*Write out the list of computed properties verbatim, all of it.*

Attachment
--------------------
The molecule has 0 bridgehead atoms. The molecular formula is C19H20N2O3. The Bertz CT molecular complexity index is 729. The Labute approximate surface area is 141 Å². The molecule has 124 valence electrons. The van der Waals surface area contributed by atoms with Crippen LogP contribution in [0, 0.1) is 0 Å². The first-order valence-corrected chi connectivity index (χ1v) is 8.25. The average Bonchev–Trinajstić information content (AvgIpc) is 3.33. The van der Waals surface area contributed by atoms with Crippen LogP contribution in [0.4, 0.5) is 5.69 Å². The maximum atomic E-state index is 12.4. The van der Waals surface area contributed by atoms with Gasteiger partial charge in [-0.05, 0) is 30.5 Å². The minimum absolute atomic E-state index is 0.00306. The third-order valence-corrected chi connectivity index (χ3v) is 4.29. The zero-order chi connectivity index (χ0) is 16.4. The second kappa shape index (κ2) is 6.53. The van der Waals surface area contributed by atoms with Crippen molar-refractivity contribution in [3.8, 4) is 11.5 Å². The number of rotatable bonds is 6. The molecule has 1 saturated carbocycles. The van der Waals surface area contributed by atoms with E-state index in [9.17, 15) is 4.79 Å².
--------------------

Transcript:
The molecule has 0 bridgehead atoms. The molecular formula is C19H20N2O3. The Bertz CT molecular complexity index is 729. The Labute approximate surface area is 141 Å². The molecule has 124 valence electrons. The van der Waals surface area contributed by atoms with Crippen LogP contribution in [0, 0.1) is 0 Å². The first-order valence-corrected chi connectivity index (χ1v) is 8.25. The average Bonchev–Trinajstić information content (AvgIpc) is 3.33. The van der Waals surface area contributed by atoms with Crippen LogP contribution in [0.4, 0.5) is 5.69 Å². The maximum atomic E-state index is 12.4. The van der Waals surface area contributed by atoms with Gasteiger partial charge in [-0.05, 0) is 30.5 Å². The minimum absolute atomic E-state index is 0.00306. The third-order valence-corrected chi connectivity index (χ3v) is 4.29. The zero-order chi connectivity index (χ0) is 16.4. The second kappa shape index (κ2) is 6.53. The van der Waals surface area contributed by atoms with Crippen molar-refractivity contribution in [3.8, 4) is 11.5 Å². The number of rotatable bonds is 6. The molecule has 1 saturated carbocycles. The van der Waals surface area contributed by atoms with E-state index in [9.17, 15) is 4.79 Å².